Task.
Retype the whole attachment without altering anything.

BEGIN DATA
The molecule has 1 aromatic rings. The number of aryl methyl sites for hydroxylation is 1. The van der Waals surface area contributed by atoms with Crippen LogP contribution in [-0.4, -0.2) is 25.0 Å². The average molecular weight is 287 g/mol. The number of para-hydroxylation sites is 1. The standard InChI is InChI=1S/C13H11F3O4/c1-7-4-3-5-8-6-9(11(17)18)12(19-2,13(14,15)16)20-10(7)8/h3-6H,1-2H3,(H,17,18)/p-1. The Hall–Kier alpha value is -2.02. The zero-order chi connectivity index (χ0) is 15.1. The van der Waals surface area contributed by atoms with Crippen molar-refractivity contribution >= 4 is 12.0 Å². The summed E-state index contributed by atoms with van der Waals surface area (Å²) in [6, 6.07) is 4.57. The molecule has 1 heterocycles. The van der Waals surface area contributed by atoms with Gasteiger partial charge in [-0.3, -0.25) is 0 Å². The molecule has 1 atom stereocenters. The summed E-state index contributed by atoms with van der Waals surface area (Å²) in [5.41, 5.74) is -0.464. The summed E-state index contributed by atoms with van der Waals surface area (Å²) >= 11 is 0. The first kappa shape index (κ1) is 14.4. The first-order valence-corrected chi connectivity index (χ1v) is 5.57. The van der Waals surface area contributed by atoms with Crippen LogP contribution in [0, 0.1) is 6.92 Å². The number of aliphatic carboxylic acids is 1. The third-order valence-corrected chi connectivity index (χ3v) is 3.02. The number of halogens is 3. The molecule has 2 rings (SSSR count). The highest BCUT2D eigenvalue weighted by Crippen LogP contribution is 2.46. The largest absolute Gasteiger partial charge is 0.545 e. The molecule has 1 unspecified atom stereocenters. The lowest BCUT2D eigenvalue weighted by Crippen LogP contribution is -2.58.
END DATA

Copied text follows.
The molecule has 1 aromatic rings. The number of aryl methyl sites for hydroxylation is 1. The van der Waals surface area contributed by atoms with Crippen LogP contribution in [-0.4, -0.2) is 25.0 Å². The average molecular weight is 287 g/mol. The number of para-hydroxylation sites is 1. The standard InChI is InChI=1S/C13H11F3O4/c1-7-4-3-5-8-6-9(11(17)18)12(19-2,13(14,15)16)20-10(7)8/h3-6H,1-2H3,(H,17,18)/p-1. The Hall–Kier alpha value is -2.02. The zero-order chi connectivity index (χ0) is 15.1. The van der Waals surface area contributed by atoms with Crippen molar-refractivity contribution >= 4 is 12.0 Å². The summed E-state index contributed by atoms with van der Waals surface area (Å²) in [6, 6.07) is 4.57. The molecule has 1 heterocycles. The van der Waals surface area contributed by atoms with Gasteiger partial charge in [-0.3, -0.25) is 0 Å². The molecule has 1 atom stereocenters. The summed E-state index contributed by atoms with van der Waals surface area (Å²) in [5.41, 5.74) is -0.464. The summed E-state index contributed by atoms with van der Waals surface area (Å²) >= 11 is 0. The first kappa shape index (κ1) is 14.4. The first-order valence-corrected chi connectivity index (χ1v) is 5.57. The van der Waals surface area contributed by atoms with Crippen LogP contribution in [0, 0.1) is 6.92 Å². The number of aliphatic carboxylic acids is 1. The third-order valence-corrected chi connectivity index (χ3v) is 3.02. The number of halogens is 3. The molecule has 2 rings (SSSR count). The highest BCUT2D eigenvalue weighted by Crippen LogP contribution is 2.46. The largest absolute Gasteiger partial charge is 0.545 e. The molecule has 1 unspecified atom stereocenters. The lowest BCUT2D eigenvalue weighted by Crippen LogP contribution is -2.58.